"There's someone coming after us, you know."
I heard his voice at the end of the line,
some LA freeway traffic roaring by.
Rob sounded like some guy I could have known
back at Anaheim Central junior high.
I imagined him shoved into lockers
by the last runty pick on varsity
football, or was it cheerleaders this time?

He gripped the phone more tightly, palm squeaky.
"You have to get this fixed. That's why I pay."
Of all the things that I wanted to hear,
lectures were not my first selection, nor
my last one either. Dying couldn't come
in time to stave the torment off. I sighed.

In his Bat Cave above the city depths,
Rob heard it. Voice now more like Al Capone:
"We had a good agreement, didn't we?"
The threat of the past tense was absolute.
"And will," I said. "You're too on edge, you know?"
I don't expect he liked hearing the tone
resounding in his ear right after that.
I thought it lucky that I just hung up
and went along towards the Suisse Chalet.

Corpus Christi beach was littered with snobs
among the kelp-wrapped dreams of gypsy kids.
I had a cigarette and sat down, slow
and careful not to disturb tourists' view.
(Nobody likes triggermen as lifeguards.)
I waited for the sign of the lowlifes
like me. Nothing. Jesus, I hated them
as much as I did Rob for this dumb game.

Fuckers. It didn't look like they would come,
at least in time for me to kill them off
and catch the evening flight to Mexico.
Rob's words reverberated in my head.
"There's someone coming after us, you know."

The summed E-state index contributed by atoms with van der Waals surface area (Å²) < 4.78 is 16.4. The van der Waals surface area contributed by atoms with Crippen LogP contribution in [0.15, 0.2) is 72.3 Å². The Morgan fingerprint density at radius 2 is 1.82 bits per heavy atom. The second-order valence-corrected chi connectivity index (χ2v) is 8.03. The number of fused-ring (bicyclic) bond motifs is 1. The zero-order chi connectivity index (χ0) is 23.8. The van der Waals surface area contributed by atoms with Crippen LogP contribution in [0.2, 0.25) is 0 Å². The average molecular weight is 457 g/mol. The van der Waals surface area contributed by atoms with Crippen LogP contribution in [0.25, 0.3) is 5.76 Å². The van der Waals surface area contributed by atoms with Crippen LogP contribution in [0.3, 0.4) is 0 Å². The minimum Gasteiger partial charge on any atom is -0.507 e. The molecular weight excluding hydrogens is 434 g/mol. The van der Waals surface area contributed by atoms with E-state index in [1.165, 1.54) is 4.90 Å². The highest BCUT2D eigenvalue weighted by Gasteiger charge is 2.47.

Sure didn't seem that way. I wondered if
the cops would catch on soon enough to me.

In looking back, I should have left that day.
Screw fifty grand. I should have been long gone,
but my name and Rob's had to stay first-class.

About six dozen packs of cigarettes
went by before I saw anything good.
Then they were there: Two guys, a total joke.
One spoke patois like some Creole cliché.
The other had a skin disease, it seemed,
Or maybe a suit against Tans-R-Us.

I recognized the way they spoke of Rob
and me: "A pair of circus freaks, those two.
The San Francisco one in particular.
Who knows? He could have gotten here by now.
Maybe he's drinking cheap spic beer downtown."
I wanted just then, more than anything,
to kill them there and therefore solve it all.
But not that way: It would leave traces, clues.
I'd have to wait and see what I could do.
Rob was coming to see the rodeo.

"And where the fuck are you at now?" he said.
The Days Inn was not quite what I had thought
would be the best choice for a weekend trip.
But he was down here now to watch me work,
calling me from the plasticene lobby.
"I haven't heard a thing – I thought I would,"
he said. "If not from them, from you, at least."
"You will," I said. "Be patient and receive."
"Don't quote that shit at me." His voice was crisp.

The stumbling hour slipped down upon the shore.
I followed in the night, my gun with me.
Then, sure that Rob was in the Days Inn loft,
an elevator operator girl
with him, I started firing quickly, sure
that tourists would not care. And they did not.

You couldn't see the gunshots anyway,
and there was nothing close enough to hear.
If there had been, I doubt they would have cared.

Grabbing their cash, I went back to the inn,
told Rob of the shooting, and we fled:
The Acapulco beaches awaited.

When he and I took off for Mexico,
their faces peered out from airport TVs,
their corpses found on Corpus Christi beach:
One Haitian, one Texan, two bullets each.
They looked like shit. And then I heard Rob's voice
trying his very damnedest to explain
just why it was my money spoke in French,
(Buying me as anything but native
to California was a tricky sell)
when I knew just English and Je m'appelle.
I raised my hands and raised my gun as well,
and shot myself, Rob, and the world to hell.